President Uhuru Kenyatta’s directive to leverage mobile money in mitigating coronavirus sets an example to the rest of the world how FinTech solutions can help in times of crises.
The Central Bank of Kenya also announced that it would be quarantining cash for at least seven days. Why? Because cash is dirty and carries many bacteria and viruses.
The World Health Organisation in its briefings advised people to stop using cash if possible as the paper bills may help spread coronavirus.
Research has shown that cash can carry bacteria or viruses for several days and hence the reason why it is advised that people wash their hands regularly.
One of the methods China and Korea used to slow down the virus was the application of ultraviolet light or high temperatures to sterilise the bills, then sealed them for 14 days, before releasing them back into circulation.
A 2017 research, Filthy lucre: A metagenomic pilot study of microbes found on circulating currency in New York City, by Julia Maritz and five others, swabbed $1 bills from a bank in New York City to see what living organisms glued on the paper currency.
They found that there were several kinds of species of microorganisms. The most abundant were the ones that caused acne and many other harmless skin bacteria. They also identified different types of bacteria and viruses.
In India, Scientists at the Institute of Genomics and Integrative Biology (IGIB) studied the microscopic environment of different denominations of its rupee currency notes that they collected from street vendors, grocery stores, snack bars, hardware shops, chemists and such places where one would expect to find money that has frequently changed hands.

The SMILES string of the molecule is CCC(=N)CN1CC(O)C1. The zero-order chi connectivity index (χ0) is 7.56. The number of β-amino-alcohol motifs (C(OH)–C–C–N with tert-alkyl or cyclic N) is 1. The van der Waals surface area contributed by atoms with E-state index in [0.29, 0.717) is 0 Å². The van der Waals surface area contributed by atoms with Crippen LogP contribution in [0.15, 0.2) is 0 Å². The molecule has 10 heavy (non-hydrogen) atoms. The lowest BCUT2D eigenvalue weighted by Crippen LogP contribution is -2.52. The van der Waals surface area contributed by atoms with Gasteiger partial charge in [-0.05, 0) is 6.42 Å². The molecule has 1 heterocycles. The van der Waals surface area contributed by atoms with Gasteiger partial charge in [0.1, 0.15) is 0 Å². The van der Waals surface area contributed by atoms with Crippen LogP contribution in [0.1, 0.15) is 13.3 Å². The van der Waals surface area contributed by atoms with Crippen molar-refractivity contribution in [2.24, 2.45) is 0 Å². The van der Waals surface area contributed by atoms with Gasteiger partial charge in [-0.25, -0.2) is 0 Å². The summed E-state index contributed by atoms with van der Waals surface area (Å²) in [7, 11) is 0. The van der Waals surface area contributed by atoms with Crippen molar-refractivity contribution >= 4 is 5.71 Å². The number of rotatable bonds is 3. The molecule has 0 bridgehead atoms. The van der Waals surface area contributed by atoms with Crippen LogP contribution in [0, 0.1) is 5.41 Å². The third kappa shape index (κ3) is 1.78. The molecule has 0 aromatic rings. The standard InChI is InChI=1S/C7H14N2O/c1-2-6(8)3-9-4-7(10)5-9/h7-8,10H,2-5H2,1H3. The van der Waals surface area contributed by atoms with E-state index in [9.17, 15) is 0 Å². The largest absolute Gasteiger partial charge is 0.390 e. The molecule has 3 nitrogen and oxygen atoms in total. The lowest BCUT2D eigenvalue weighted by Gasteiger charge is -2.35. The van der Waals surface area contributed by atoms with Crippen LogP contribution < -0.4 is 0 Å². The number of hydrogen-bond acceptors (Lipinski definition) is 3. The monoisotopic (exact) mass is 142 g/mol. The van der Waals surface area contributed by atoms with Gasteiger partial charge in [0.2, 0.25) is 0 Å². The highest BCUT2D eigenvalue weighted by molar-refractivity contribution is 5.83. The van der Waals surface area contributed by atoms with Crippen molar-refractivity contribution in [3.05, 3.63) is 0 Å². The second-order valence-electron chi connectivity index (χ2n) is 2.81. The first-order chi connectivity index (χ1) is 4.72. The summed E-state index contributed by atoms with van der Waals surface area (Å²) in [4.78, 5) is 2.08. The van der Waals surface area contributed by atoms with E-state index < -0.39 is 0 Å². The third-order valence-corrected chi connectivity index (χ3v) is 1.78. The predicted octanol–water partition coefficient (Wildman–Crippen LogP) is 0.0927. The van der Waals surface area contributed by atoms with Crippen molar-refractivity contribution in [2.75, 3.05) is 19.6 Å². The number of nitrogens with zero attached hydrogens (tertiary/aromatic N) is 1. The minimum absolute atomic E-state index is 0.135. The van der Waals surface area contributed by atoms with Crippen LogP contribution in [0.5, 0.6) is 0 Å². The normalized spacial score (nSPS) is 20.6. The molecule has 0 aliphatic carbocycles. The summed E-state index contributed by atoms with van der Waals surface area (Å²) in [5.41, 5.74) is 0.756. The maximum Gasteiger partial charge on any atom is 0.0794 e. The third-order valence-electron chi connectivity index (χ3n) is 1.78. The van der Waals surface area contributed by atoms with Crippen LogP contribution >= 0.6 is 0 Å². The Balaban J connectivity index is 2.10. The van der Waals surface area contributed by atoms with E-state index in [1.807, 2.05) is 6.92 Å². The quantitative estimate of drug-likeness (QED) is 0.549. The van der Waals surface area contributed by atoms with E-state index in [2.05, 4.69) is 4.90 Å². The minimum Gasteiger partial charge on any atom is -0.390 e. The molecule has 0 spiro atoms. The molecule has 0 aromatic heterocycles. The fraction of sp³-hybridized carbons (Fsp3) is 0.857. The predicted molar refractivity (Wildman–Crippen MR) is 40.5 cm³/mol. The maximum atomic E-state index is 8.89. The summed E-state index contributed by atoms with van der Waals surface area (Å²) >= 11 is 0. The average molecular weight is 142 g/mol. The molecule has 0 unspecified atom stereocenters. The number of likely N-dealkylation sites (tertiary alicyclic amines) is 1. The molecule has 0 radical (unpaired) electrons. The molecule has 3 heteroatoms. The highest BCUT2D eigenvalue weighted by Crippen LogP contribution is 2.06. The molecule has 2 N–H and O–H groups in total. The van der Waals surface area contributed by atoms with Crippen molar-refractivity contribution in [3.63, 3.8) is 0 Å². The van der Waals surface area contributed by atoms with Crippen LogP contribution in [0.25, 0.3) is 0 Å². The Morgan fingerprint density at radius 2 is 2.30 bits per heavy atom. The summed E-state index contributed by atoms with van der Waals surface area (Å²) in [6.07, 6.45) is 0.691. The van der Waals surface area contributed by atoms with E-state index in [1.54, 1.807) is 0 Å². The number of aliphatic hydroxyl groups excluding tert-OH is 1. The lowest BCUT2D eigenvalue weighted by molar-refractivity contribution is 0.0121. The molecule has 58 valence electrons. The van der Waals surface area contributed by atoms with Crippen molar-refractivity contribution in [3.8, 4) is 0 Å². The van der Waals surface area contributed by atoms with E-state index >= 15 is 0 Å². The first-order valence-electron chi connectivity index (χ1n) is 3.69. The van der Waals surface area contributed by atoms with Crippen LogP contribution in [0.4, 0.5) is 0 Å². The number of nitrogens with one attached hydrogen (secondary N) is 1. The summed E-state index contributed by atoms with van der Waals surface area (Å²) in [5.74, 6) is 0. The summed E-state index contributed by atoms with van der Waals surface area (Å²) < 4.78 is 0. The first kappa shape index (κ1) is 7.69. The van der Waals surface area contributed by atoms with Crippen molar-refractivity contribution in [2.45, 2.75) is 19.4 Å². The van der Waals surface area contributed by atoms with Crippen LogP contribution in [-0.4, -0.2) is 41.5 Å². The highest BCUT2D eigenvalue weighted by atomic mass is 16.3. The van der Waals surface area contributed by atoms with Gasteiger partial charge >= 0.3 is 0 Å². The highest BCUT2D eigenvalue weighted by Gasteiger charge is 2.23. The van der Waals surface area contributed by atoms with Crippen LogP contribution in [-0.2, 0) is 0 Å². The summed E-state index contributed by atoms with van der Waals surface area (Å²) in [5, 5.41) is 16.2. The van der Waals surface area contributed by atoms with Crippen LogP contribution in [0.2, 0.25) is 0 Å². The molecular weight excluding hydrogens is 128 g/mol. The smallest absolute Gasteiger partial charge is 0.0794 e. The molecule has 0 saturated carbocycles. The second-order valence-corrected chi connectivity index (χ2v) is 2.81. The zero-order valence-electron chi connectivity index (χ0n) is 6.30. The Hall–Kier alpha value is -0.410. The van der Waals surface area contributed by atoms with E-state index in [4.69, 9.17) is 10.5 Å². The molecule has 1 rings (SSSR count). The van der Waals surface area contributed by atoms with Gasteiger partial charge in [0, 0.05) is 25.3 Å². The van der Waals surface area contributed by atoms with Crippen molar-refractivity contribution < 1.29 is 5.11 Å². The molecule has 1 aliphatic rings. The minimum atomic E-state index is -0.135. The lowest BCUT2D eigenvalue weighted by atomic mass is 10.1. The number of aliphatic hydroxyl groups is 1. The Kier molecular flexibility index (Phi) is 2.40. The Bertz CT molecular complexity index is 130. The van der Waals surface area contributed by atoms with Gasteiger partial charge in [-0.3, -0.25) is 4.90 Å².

The study found 78 disease-causing microbes and a similar number of antibiotic-resistant genes. Eighteen of these genes were so common that they were found in all the currency samples that the team analysed. Some of these genes confer resistance to essential drugs like penicillin. Organisms carrying these genes might, for example, be resistant to medicines used to combat all sorts of bacterial infections.
There have been several other similar studies based on which most countries are trying to minimise the use of hard currency.
Iran, one of the most affected countries with coronavirus, last week asked its citizens to reduce the use of paper money as it is aiding the spread of the new coronavirus cases. Several other Middle Eastern countries too, are encouraging their citizens to minimise the use of cash as a strategy to fight the coronavirus.
It is only a matter of time before every country turns to the digital currency, sometimes referred to as stable coin. Sweden soon will issue an e-Krona in place of its paper currency.
Other countries at advanced stages of issuing digital currency include China with its digital yuan, Uruguay developing its e-Peso.
All of these currencies will leverage blockchain, a technology that underlies cryptocurrency. With digital currency, there will be less stress on the risks that we now face in the form of diseases that might not be curable.
The benefit of contactless payments is not just to prevent the disease from spreading. For a start, in a country like Kenya, such payment will reduce petty crimes of stealing.
They are often safe and secure making it easier for consumers to track payments. They also facilitate the development of new business models, expanding economic activity and job creation.
A few years back, it was unthinkable that someone will borrow money without ever stepping in the bank but FinTechs leveraging Artificial Intelligence have made it a common occurrence.
Cash is filthy but it does not mean that all paper money carries dangerous bacteria and viruses. It is the moment like the one prevailing across the world that forces everybody to think of every little intervention to help humanity overcome the crisis.
In Kenya, we perhaps don’t have a problem switching to contactless payments but there are millions of people out there who have no option but carry dirty cash in their pockets.